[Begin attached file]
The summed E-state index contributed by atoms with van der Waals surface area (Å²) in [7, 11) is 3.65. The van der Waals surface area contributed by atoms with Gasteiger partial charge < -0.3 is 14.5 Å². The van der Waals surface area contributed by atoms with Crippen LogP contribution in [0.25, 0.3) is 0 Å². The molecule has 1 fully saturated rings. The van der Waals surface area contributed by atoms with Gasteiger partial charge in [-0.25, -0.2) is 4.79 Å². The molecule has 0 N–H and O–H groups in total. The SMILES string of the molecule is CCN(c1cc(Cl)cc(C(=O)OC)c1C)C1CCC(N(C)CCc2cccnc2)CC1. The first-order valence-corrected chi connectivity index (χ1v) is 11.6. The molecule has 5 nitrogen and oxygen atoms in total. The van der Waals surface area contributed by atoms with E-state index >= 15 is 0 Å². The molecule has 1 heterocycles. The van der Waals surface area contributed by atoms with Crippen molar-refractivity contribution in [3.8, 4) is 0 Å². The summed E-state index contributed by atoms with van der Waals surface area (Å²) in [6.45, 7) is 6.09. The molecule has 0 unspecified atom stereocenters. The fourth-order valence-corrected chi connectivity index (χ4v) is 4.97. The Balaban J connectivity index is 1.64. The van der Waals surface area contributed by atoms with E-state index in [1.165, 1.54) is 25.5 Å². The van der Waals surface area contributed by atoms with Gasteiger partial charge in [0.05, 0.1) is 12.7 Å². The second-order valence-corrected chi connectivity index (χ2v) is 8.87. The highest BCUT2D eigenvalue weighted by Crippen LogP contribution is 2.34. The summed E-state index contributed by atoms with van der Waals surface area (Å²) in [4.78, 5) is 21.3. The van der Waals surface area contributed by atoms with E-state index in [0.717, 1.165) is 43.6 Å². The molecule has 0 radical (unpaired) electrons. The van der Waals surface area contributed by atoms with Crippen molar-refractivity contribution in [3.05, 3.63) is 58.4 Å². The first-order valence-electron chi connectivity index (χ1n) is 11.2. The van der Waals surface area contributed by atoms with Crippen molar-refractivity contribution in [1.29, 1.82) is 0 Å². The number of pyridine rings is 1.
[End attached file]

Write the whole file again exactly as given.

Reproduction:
The summed E-state index contributed by atoms with van der Waals surface area (Å²) in [7, 11) is 3.65. The van der Waals surface area contributed by atoms with Gasteiger partial charge < -0.3 is 14.5 Å². The van der Waals surface area contributed by atoms with Crippen LogP contribution in [0.25, 0.3) is 0 Å². The molecule has 1 fully saturated rings. The van der Waals surface area contributed by atoms with Gasteiger partial charge in [-0.25, -0.2) is 4.79 Å². The molecule has 0 N–H and O–H groups in total. The SMILES string of the molecule is CCN(c1cc(Cl)cc(C(=O)OC)c1C)C1CCC(N(C)CCc2cccnc2)CC1. The first-order valence-corrected chi connectivity index (χ1v) is 11.6. The molecule has 5 nitrogen and oxygen atoms in total. The van der Waals surface area contributed by atoms with E-state index >= 15 is 0 Å². The molecule has 1 heterocycles. The van der Waals surface area contributed by atoms with Crippen molar-refractivity contribution in [3.8, 4) is 0 Å². The summed E-state index contributed by atoms with van der Waals surface area (Å²) in [6.45, 7) is 6.09. The molecule has 0 unspecified atom stereocenters. The fourth-order valence-corrected chi connectivity index (χ4v) is 4.97. The Balaban J connectivity index is 1.64. The van der Waals surface area contributed by atoms with E-state index in [1.165, 1.54) is 25.5 Å². The van der Waals surface area contributed by atoms with Gasteiger partial charge in [0.05, 0.1) is 12.7 Å². The second-order valence-corrected chi connectivity index (χ2v) is 8.87. The highest BCUT2D eigenvalue weighted by Crippen LogP contribution is 2.34. The summed E-state index contributed by atoms with van der Waals surface area (Å²) in [4.78, 5) is 21.3. The van der Waals surface area contributed by atoms with E-state index in [0.717, 1.165) is 43.6 Å². The molecule has 0 radical (unpaired) electrons. The van der Waals surface area contributed by atoms with Crippen molar-refractivity contribution in [3.05, 3.63) is 58.4 Å². The first-order valence-electron chi connectivity index (χ1n) is 11.2. The van der Waals surface area contributed by atoms with Crippen molar-refractivity contribution in [1.29, 1.82) is 0 Å². The number of pyridine rings is 1.